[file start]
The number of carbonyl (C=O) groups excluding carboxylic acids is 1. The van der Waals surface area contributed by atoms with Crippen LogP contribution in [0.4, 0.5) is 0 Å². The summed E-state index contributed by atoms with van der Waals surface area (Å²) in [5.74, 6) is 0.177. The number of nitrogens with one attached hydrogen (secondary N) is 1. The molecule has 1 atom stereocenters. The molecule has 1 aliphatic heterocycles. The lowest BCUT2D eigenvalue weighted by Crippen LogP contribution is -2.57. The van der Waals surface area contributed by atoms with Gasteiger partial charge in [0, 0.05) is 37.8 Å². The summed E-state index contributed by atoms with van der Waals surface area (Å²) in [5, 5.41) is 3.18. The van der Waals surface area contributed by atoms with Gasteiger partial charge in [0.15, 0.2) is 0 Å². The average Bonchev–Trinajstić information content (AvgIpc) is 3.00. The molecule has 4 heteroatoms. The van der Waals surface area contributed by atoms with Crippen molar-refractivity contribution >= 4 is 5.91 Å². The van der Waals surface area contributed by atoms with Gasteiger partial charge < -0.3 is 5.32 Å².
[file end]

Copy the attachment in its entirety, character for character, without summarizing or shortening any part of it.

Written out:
The number of carbonyl (C=O) groups excluding carboxylic acids is 1. The van der Waals surface area contributed by atoms with Crippen LogP contribution in [0.4, 0.5) is 0 Å². The summed E-state index contributed by atoms with van der Waals surface area (Å²) in [5.74, 6) is 0.177. The number of nitrogens with one attached hydrogen (secondary N) is 1. The molecule has 1 atom stereocenters. The molecule has 1 aliphatic heterocycles. The lowest BCUT2D eigenvalue weighted by Crippen LogP contribution is -2.57. The van der Waals surface area contributed by atoms with Gasteiger partial charge in [0, 0.05) is 37.8 Å². The summed E-state index contributed by atoms with van der Waals surface area (Å²) in [5, 5.41) is 3.18. The van der Waals surface area contributed by atoms with Gasteiger partial charge in [0.15, 0.2) is 0 Å². The average Bonchev–Trinajstić information content (AvgIpc) is 3.00. The molecule has 4 heteroatoms. The van der Waals surface area contributed by atoms with Crippen molar-refractivity contribution >= 4 is 5.91 Å². The van der Waals surface area contributed by atoms with Gasteiger partial charge < -0.3 is 5.32 Å².